St. Mary’s HS hires girls’ basketball coach…no, wait

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                </div>The day before the Fourth of July holiday, St. Mary’s High School had a new head coach for its defending state- champion girls’ basketball program. The day after the Fourth […]<!-- AddThis Sharing Buttons below -->
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The day before the Fourth of July holiday, St. Mary’s High School had a new head coach for its defending state- champion girls’ basketball program.

The day after the Fourth of July holiday, the downtown Phoenix school posted a new job opening on the AIA website – for a varisty girls head basketball coach.

Somewhere between the two dates, Coco Miller had a very brief tenure as the St. Mary’s head coach.

The East Valley Tribune posted a story Wednesday on its website after following a tweet to a press release on the school’s Facebook page announcing Miller’s hire.  Not long after the story appeared, St. Mary’s issued another press release, this time to say that Miller had decided not to take the job after all, citing what she called “unforeseen issues.”

In what has to be one of the shortest coaching tenures of all time, perhaps the most dominant high school girls basketball programs in Arizona history finds itself without a coach willing to take on what is likely to be a lose-lose proposition next season.

This might have been a non-story, something that passed in the night with little notice.  But the St. Mary’s program isn’t just any girls basketball program.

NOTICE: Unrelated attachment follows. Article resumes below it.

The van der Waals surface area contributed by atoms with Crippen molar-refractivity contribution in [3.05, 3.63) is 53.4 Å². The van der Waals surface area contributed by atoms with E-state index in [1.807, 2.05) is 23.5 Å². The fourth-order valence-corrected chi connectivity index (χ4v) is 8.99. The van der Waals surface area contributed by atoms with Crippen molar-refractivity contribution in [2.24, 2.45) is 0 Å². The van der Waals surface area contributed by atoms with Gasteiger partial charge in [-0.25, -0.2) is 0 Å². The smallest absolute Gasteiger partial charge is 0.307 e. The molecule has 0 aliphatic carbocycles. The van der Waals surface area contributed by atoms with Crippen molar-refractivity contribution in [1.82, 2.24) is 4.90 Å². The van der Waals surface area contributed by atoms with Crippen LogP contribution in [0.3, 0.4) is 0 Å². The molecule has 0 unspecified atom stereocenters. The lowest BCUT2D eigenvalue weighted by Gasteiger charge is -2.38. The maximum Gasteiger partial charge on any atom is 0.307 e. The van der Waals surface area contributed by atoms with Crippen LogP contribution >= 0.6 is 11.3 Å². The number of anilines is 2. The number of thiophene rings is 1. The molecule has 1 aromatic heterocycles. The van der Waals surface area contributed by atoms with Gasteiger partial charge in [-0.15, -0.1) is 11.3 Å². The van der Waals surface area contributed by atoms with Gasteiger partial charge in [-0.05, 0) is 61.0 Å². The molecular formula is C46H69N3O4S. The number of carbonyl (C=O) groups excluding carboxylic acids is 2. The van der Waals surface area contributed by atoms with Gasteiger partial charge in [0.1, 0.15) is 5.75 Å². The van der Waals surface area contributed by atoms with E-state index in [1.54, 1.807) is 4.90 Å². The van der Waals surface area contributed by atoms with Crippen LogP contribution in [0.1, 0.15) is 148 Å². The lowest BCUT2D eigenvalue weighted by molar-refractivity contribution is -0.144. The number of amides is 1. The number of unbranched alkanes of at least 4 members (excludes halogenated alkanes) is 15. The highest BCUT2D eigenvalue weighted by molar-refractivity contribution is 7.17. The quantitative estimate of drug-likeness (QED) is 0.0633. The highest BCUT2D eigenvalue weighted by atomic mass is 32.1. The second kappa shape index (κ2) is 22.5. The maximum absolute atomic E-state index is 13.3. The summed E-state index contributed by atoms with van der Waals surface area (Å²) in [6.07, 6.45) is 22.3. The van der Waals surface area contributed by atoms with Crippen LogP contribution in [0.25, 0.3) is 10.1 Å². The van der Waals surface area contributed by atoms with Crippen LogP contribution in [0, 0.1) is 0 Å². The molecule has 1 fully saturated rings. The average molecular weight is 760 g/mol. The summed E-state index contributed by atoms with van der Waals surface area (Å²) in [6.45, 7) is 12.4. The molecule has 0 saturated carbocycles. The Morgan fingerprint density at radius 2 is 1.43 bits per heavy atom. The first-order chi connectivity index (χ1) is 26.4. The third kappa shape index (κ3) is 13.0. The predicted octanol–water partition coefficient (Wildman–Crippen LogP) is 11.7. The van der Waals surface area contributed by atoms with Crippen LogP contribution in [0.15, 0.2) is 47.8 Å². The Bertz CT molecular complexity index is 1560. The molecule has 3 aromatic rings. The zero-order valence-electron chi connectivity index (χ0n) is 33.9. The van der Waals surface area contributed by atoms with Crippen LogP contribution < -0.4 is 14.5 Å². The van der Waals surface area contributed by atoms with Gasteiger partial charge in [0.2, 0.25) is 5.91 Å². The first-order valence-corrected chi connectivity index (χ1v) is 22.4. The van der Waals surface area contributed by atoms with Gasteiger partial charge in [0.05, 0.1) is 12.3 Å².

Curtis Ekmark resigned the head-coaching position in early June to run a Nike-sponsored club program. But during his six years at St. Mary’s, he turned the program into a powerhouse at the state level and earned national acclaim as well.  The Knights finished the 2011-12 season as the No. 1 team in the nation after going undefeated through 30 games, and have won the last three big-school state titles.

But he accomplished it with a roster loaded with Division-I prospects that had played together for years in the club system, several from his own club team – which brought him considerable criticism.  After the Knights easily rolled to their third title last season, five players from that squad graduated to Division I programs.

The perfect storm that had blown through St. Mary’s was over.

The only player of that caliber left for next season is Courtney Ekmark, the coach’s daughter and leading scorer who has committed to play at national power UConn.  She has one year of high school eligibility remaining, but without her father on the bench, there is speculation she could leave the program, maybe even enroll early at Connecticut.

So perhaps Miller, who was an outstanding college player herself and spent 12 seasons in the WNBA, had a last-minute revelation that she should have had from the outset.  This isn’t the same program that lost just three games over the last three years, when the studs were still on the floor.  Even if the coach’s kid sticks around for another season, it won’t be the same; you can’t replace the college-scholarship level of talent that filled out the rest of the starting line-up that easily.

Miller was the head girls’ coach last year at Phoenix Country Day, a Division IV school where she posted an 18-14 overall mark and went 10-7 in league play.  The level of talent would probably be a step up at St. Mary’s, but the problem is that so much more will be expected.  Anything less than another state title contender will be considered a let-down.  And who gets the blame?  Yep, the coach.

It’s one of those unintended consequences that come with building a winning program.  At some point, there’s going to be a fall-off.

Maybe Miller realized that time may have arrived at St. Mary’s.

Finding a quality coach willing to take on that challenge may present a big challenge in itself.